Guest Editorial: Jump In, the Water’s Fine Part II

Ok, Now It’s a Bit Crowded

By Alexander Lomax

In my last post, I talked about the Secretary of State race and how there are two strong options on the Democratic side. Well as any behavioral psychologist will tell you, giving a consumer too many different options is often negative, and in the same vein, there is such thing as too crowded of a field. And it feels like that has now become an issue when it comes to who Republicans will choose for Governor, now that Matt Salmon has jumped into the race.

Most longtime Arizona political followers know Salmon as the former east valley Congressman who retired from Congress in 2016 to spend more time with his family (which oddly enough, wasn’t followed by some sort of sex scandal). That said, being completely out of politics for 5+ years and having little statewide presence in this state, with so many new voters arriving since then, is a significant liability; he has a lot of catching up to do when it comes to name recognition with the average voter.

However, Salmon had the prescience to lend his support to Andy Biggs to succeed him in that seat. With Biggs’s 27 vote victory of Christine Jones in the ’16 primary for Arizona’s 5th Congressional seat, Salmon did his future self a major favor, and assuming that Biggs comes out in full force for Salmon, it boosts his chances significantly.

Author’s note: for me personally, an endorsement from former Publishing Sweepstakes $10 million Winner Andy Biggs is a flashing neon sign to RUN from a candidate, but I am not a Republican primary voter, and I also recognize that he has significant sway and popularity within the right-wing of the AZ GOP.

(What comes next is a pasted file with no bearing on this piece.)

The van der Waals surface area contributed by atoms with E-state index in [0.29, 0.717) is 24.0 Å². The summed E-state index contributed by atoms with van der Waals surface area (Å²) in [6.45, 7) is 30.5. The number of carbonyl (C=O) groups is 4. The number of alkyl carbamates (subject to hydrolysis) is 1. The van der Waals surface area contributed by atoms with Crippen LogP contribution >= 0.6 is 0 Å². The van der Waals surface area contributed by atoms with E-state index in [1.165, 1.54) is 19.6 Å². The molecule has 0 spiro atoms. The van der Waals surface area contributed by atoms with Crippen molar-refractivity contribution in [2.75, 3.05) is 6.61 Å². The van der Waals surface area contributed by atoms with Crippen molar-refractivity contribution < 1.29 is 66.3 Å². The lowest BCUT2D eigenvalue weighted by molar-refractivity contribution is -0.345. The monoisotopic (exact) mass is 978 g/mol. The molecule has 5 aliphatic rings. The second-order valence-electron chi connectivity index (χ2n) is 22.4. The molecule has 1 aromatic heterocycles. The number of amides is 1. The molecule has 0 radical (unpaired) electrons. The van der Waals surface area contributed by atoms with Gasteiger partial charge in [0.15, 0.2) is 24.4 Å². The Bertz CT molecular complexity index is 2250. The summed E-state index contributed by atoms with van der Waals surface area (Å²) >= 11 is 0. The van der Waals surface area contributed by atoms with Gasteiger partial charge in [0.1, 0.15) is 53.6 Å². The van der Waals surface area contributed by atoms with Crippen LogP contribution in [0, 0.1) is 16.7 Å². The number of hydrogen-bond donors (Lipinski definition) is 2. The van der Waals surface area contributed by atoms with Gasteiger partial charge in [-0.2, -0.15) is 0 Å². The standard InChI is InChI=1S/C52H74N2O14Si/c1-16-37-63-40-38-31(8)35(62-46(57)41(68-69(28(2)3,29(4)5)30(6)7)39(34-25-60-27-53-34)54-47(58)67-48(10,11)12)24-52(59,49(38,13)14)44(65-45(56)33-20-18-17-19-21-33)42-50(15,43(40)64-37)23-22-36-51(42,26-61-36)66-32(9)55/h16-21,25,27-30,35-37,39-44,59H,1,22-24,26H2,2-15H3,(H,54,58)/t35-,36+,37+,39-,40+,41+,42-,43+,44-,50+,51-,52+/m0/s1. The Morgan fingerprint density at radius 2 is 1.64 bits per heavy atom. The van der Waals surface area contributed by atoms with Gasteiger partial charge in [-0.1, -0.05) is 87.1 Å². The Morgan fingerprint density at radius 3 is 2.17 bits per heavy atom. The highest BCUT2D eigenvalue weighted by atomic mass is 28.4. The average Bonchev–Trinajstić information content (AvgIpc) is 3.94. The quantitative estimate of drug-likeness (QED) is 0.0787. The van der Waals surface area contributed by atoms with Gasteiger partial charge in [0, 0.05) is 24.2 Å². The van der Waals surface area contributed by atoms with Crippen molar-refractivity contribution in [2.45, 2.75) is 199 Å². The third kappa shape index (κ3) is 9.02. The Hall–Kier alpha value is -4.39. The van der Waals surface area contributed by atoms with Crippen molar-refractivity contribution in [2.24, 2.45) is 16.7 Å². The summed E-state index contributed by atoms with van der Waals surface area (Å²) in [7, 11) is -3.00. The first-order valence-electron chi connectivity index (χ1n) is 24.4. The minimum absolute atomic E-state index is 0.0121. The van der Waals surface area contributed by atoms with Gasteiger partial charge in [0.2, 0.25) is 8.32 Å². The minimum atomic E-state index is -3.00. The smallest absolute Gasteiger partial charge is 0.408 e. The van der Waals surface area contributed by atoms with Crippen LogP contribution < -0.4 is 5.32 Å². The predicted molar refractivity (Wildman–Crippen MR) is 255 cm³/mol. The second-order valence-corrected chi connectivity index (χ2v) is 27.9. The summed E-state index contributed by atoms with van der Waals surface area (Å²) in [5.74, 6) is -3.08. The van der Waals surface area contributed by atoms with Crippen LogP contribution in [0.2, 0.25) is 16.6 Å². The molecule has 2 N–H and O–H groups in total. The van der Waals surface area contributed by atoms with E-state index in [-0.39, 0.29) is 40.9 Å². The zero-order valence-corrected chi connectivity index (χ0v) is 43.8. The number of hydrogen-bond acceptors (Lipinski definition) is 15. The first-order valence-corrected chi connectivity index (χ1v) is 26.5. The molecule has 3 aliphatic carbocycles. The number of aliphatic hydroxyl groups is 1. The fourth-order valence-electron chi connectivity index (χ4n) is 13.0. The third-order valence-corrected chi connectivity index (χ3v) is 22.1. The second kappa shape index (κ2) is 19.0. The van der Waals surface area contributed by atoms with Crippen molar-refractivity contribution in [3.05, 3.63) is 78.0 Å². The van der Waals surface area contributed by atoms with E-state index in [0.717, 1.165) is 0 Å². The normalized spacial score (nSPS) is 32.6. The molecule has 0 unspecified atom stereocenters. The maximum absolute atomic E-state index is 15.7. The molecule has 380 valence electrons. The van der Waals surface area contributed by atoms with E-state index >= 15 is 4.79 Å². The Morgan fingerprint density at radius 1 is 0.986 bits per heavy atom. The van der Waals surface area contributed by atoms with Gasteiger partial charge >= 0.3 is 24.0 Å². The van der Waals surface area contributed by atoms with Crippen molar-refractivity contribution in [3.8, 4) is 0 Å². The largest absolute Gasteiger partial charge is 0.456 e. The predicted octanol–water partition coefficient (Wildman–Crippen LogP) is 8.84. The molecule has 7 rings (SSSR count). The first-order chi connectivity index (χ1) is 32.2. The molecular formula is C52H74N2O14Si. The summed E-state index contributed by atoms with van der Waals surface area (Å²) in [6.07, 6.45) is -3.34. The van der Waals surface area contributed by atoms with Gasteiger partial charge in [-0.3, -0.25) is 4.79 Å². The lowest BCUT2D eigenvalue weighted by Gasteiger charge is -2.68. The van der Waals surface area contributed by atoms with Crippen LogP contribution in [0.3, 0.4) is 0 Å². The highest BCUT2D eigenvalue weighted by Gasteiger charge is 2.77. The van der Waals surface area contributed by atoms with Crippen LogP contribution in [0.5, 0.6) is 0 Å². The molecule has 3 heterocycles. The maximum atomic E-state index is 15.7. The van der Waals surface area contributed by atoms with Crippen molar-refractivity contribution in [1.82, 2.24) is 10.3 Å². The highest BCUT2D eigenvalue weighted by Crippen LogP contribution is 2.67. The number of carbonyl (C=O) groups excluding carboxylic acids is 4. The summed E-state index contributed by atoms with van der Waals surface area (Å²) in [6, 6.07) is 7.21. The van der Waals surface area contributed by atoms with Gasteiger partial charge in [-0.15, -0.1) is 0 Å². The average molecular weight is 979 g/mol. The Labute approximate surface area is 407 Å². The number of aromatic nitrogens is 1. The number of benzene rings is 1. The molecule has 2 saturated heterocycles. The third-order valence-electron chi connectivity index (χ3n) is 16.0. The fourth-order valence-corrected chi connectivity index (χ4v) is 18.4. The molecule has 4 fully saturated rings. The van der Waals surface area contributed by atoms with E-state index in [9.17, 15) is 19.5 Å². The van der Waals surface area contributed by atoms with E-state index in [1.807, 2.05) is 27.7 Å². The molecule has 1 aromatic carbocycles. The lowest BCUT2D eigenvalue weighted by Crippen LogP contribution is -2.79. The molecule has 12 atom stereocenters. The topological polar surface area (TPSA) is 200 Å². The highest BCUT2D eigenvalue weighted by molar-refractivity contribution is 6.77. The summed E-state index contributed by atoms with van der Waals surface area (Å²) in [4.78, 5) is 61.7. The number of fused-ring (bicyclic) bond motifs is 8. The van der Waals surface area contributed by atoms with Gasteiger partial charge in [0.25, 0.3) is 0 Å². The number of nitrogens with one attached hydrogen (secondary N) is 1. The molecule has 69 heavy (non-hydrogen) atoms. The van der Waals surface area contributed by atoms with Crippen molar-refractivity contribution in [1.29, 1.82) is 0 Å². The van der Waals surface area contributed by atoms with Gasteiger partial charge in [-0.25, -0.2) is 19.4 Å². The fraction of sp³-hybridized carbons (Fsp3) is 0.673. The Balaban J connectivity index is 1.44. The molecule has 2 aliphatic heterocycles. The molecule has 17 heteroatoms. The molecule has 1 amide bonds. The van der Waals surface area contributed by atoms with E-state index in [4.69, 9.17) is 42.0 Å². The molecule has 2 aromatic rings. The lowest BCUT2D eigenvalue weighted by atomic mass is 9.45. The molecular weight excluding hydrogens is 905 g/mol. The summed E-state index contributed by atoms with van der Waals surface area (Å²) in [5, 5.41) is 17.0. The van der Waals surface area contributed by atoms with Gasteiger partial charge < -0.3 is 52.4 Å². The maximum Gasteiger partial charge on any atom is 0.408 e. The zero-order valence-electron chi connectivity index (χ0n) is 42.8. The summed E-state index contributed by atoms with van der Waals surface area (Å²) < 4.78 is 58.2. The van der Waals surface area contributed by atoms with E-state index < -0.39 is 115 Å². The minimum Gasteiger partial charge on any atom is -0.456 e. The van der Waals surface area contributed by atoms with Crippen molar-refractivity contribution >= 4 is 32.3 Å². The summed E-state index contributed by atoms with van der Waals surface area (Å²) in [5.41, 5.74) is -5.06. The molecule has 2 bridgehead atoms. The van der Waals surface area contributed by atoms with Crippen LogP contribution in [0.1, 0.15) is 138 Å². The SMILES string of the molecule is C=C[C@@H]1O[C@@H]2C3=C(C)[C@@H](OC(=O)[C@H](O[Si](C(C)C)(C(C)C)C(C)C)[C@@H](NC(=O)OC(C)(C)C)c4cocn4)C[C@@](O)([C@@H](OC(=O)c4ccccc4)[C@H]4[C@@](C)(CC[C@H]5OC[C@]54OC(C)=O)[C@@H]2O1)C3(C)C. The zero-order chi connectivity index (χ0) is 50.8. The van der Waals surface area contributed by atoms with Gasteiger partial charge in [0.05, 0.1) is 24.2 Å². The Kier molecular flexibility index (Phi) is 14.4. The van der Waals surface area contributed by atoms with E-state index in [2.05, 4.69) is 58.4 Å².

He enters a very crowded field however; albeit one with candidates with weaknesses. Former local Fox anchor Kari Lake jumped into the race, but any momentum that she may have had seems to have been whisked away by the fact that she was recently a strong Democrat. She seems to resemble another Rodney Glassman without the benefit of an extremely wealthy family. Kimberly Yee is also in the race, attempting to follow the Doug Ducey pathway to the governor’s office, but her campaign seems to be little more than parroting Donald Trump but without the charisma.

The one below-the-radar candidate that seems like they may have the goods to truly compete would be Karrin Taylor-Robson. Her zoning and land use credentials no doubt provide a strong fundraising Rolodex, and with her time at the Arizona Board of Regents, she has the credentials to speak intelligently to general election voters about our educational system.

That said, both Salmon and Taylor-Robson have a lot of work to do when it comes to building name recognition with Arizona voters, an area where Yee already has a mighty head start. So for now, advantage Yee.